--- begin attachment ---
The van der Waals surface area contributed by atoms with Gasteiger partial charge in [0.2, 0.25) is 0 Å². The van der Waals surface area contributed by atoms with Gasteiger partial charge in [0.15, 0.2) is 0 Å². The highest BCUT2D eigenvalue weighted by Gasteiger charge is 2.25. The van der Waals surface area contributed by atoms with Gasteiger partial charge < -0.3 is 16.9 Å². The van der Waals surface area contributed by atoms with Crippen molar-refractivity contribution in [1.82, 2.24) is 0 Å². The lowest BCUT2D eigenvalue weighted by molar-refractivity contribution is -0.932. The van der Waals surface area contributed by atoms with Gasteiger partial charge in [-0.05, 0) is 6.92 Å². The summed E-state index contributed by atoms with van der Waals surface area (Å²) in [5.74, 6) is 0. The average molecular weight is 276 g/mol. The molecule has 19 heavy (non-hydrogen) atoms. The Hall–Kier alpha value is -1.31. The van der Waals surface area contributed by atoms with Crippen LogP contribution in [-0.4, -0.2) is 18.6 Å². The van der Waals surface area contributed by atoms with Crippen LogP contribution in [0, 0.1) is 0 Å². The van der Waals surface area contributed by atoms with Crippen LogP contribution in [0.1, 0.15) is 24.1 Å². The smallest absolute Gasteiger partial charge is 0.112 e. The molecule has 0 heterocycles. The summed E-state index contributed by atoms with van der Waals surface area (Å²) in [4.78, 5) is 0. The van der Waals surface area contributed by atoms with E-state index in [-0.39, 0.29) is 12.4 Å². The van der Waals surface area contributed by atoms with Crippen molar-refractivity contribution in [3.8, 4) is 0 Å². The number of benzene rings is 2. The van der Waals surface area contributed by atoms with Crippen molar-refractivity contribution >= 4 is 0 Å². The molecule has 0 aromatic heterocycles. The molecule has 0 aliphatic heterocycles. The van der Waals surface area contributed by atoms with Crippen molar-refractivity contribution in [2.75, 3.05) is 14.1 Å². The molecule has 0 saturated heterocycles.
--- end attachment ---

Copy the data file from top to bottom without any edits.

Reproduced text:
The van der Waals surface area contributed by atoms with Gasteiger partial charge in [0.2, 0.25) is 0 Å². The van der Waals surface area contributed by atoms with Gasteiger partial charge in [0.15, 0.2) is 0 Å². The highest BCUT2D eigenvalue weighted by Gasteiger charge is 2.25. The van der Waals surface area contributed by atoms with Gasteiger partial charge < -0.3 is 16.9 Å². The van der Waals surface area contributed by atoms with Crippen molar-refractivity contribution in [1.82, 2.24) is 0 Å². The lowest BCUT2D eigenvalue weighted by molar-refractivity contribution is -0.932. The van der Waals surface area contributed by atoms with Gasteiger partial charge in [-0.05, 0) is 6.92 Å². The summed E-state index contributed by atoms with van der Waals surface area (Å²) in [5.74, 6) is 0. The average molecular weight is 276 g/mol. The molecule has 19 heavy (non-hydrogen) atoms. The Hall–Kier alpha value is -1.31. The van der Waals surface area contributed by atoms with Crippen LogP contribution in [-0.4, -0.2) is 18.6 Å². The van der Waals surface area contributed by atoms with Crippen LogP contribution in [0, 0.1) is 0 Å². The van der Waals surface area contributed by atoms with Crippen LogP contribution in [0.1, 0.15) is 24.1 Å². The smallest absolute Gasteiger partial charge is 0.112 e. The molecule has 0 heterocycles. The summed E-state index contributed by atoms with van der Waals surface area (Å²) in [4.78, 5) is 0. The van der Waals surface area contributed by atoms with E-state index in [-0.39, 0.29) is 12.4 Å². The van der Waals surface area contributed by atoms with Crippen molar-refractivity contribution in [3.8, 4) is 0 Å². The number of benzene rings is 2. The van der Waals surface area contributed by atoms with Crippen molar-refractivity contribution >= 4 is 0 Å². The molecule has 0 aromatic heterocycles. The molecule has 0 aliphatic heterocycles. The van der Waals surface area contributed by atoms with Crippen molar-refractivity contribution in [2.75, 3.05) is 14.1 Å². The molecule has 0 saturated heterocycles.